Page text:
Like most people, my days have a tiring sense of sameness. I get up at 6:30 am, make lunches, yell for kids to get dressed and get on the bus, fire up the computer at 7:30 am, emails, queries, drafting, editing, blogging until the kids show up at 2:35 pm, homework, signing endless school permission forms, laundry, supper, reading, maybe a bit of TV, bed. And around it goes.
I like my life but it is not exactly a roller coaster ride. Who's life is? The difference between me and everyone else is I'm attempting to create characters that people like (or hate) so much they want to read their stories. Emotions, quirky habits, humor...can you get all the ideas you need to create that from a weekly trip to the grocery store and daily discussions with the dogs (my writing partners)?
So this summer I began "collecting experiences." It all began with the car accident. It was a one car, nobody hurt accident. But it was definitely something I had never experienced before. Although I am not normally a journaler, that night I wrote about the accident. Not a short story or essay but more of a record of my emotions, impressions, and memories. Just so I wouldn't forget in case I ever wanted to use it. BTW, two of my characters were recently in a car accident. Coincidence?
Now, I'm not encouraging anyone to smash up their car (insurance agents worldwide are heaving a sigh of relief) but that was the beginning of my attempts to collect experiences. Next week I'm recording one of my essays to be played on NPR. I've never worked in radio or performed in any venue...probably since the fifth grade Christmas program! I kayaked. I rode a roller coaster in the dark (I rarely get on them in daylight!). I have definitely not enjoyed all my out of the box experiences. But I've recorded all these experiences in case my characters ever need them.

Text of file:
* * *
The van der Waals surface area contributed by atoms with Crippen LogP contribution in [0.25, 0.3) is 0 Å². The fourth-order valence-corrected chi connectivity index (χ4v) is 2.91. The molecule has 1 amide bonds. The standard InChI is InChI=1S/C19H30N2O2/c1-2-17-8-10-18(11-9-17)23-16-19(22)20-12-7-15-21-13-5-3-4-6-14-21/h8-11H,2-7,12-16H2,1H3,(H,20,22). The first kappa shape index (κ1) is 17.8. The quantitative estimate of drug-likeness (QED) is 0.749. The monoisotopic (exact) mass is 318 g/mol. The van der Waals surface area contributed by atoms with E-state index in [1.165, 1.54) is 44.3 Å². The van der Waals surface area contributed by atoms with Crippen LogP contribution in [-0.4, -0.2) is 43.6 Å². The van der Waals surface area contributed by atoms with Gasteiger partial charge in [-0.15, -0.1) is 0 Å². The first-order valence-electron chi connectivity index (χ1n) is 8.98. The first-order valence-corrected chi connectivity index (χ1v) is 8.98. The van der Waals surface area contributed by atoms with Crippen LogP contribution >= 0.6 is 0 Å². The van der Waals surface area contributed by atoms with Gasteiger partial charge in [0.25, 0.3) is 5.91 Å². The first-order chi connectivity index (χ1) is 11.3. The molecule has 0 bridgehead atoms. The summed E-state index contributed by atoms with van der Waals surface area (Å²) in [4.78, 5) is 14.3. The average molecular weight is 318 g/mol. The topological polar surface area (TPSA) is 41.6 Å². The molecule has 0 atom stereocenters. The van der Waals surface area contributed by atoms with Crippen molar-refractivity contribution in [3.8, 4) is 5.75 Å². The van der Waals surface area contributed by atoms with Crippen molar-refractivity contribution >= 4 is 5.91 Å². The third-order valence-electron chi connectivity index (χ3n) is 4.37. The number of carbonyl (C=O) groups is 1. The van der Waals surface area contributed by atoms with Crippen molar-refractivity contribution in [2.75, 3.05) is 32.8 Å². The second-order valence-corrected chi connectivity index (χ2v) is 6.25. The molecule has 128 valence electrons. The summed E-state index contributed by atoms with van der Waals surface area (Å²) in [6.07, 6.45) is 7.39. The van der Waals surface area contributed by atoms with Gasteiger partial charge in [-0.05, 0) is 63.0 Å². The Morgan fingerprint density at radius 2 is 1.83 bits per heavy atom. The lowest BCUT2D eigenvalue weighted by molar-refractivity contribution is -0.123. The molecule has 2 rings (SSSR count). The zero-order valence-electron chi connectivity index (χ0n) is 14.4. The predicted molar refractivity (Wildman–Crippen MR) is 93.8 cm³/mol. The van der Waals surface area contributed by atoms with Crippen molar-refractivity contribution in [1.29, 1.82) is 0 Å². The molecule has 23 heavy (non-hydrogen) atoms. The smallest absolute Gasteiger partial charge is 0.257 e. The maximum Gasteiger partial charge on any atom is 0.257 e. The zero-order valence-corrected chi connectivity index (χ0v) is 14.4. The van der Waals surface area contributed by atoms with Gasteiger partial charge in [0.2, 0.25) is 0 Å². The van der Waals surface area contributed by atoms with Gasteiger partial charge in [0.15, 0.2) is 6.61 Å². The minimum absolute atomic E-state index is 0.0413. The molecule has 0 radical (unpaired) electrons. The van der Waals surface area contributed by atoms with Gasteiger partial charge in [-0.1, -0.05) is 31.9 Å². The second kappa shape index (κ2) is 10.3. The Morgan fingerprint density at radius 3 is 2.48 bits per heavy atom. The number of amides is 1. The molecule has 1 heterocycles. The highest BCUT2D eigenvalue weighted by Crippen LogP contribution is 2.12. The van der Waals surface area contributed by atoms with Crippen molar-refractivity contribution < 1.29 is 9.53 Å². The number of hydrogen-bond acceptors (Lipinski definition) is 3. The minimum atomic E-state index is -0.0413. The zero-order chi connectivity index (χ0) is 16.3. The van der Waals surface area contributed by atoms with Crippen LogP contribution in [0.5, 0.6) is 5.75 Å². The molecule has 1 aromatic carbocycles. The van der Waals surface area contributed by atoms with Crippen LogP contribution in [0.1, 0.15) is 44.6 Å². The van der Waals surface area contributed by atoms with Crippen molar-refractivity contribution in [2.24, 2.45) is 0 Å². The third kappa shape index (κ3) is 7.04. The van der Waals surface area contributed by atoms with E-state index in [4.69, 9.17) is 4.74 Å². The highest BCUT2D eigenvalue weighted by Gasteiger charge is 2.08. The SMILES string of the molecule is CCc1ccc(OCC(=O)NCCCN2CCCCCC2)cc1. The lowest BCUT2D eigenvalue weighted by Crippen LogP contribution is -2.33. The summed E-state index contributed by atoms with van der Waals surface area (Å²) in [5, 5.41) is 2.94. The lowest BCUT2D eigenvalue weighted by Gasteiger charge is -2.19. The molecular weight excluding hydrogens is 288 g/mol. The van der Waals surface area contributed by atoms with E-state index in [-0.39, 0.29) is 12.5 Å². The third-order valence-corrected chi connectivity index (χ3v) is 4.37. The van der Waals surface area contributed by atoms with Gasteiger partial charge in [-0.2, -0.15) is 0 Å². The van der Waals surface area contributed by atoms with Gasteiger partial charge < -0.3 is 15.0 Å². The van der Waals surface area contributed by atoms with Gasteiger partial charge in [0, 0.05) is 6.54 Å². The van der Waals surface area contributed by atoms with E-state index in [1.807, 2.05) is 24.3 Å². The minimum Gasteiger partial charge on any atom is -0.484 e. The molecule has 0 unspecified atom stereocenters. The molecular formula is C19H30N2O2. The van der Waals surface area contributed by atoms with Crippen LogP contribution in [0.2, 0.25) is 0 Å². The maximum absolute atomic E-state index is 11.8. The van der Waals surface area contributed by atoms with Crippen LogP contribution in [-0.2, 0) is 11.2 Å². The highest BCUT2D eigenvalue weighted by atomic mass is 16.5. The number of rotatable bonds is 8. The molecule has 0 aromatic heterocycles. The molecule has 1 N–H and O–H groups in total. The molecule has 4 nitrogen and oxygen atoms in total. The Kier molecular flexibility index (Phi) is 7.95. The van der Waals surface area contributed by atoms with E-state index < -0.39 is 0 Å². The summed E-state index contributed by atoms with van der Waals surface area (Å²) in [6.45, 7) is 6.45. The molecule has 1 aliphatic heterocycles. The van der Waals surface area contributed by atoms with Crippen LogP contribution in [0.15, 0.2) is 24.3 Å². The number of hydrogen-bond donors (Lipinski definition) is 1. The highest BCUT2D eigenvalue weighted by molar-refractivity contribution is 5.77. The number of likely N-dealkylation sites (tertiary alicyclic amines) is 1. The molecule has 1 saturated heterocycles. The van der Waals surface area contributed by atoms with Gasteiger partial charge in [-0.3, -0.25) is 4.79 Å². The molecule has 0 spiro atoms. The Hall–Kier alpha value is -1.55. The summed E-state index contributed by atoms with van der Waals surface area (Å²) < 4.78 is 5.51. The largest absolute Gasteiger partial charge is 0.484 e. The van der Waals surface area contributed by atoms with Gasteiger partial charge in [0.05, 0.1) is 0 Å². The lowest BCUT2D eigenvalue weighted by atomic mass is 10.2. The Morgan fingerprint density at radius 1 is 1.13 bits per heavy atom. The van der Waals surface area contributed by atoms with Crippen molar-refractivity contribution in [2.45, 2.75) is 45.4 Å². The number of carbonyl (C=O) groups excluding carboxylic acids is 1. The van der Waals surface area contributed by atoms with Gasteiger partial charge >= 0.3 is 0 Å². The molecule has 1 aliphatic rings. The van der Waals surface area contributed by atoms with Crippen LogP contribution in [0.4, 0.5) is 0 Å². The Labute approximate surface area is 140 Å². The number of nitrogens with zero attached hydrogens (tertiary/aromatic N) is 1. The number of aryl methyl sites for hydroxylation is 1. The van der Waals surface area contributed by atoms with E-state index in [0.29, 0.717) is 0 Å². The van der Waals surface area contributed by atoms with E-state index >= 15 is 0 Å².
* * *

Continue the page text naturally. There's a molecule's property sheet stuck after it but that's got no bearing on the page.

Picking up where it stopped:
I don't use every experience moment for moment. The exhaustion after kayaking became a character's reaction to her first practice for the cross country team. The people waiting in line for a roller coaster became a groom and his best man before the wedding. The slo-mo feeling of the car crash became a woman hearing her son was killed. Here are some of the questions I record the answers to:
- Why did I decide to do it?
- What was the anticipation like?
- What did I feel during the experience...physically, emotionally, spiritually?
- How was everyone else acting? What did they say?
- Were there any unusual sounds, smells, sights?
- Would I do it again? Why do people like (or not like...in the case of the car accident) this?
Forget about losing ten pounds or putting all the family photos in albums. This year I think every writer's new year's resolution should be to collect new experiences.
Bravo! After my friend's suicide five years ago, I came home and wrote about the last several hours I spent with her in the psyche ward. Later, after the wounds scarred over, I was able to write an essay about the experience, relying on my earlier notes. The essay was recently published in The Moment I Knew anthology! I can vouch for the fact that writing in its rawest form can be an amazing tool.ReplyDelete
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Great nudge! I've done some of this but I should do it more often--especially now when life is tossing up so many opportunities (to choose a polite description)ReplyDelete
Jodi--you know you must share your NPR link to your recording :)
Thank you for sharing your daily routine. I am just a newbie writer and often wonder how people write and do everything else they need to. I mostly love your encouragement to experience life. Whether we write or not, I think we all get into ruts. I will take your suggestion!ReplyDelete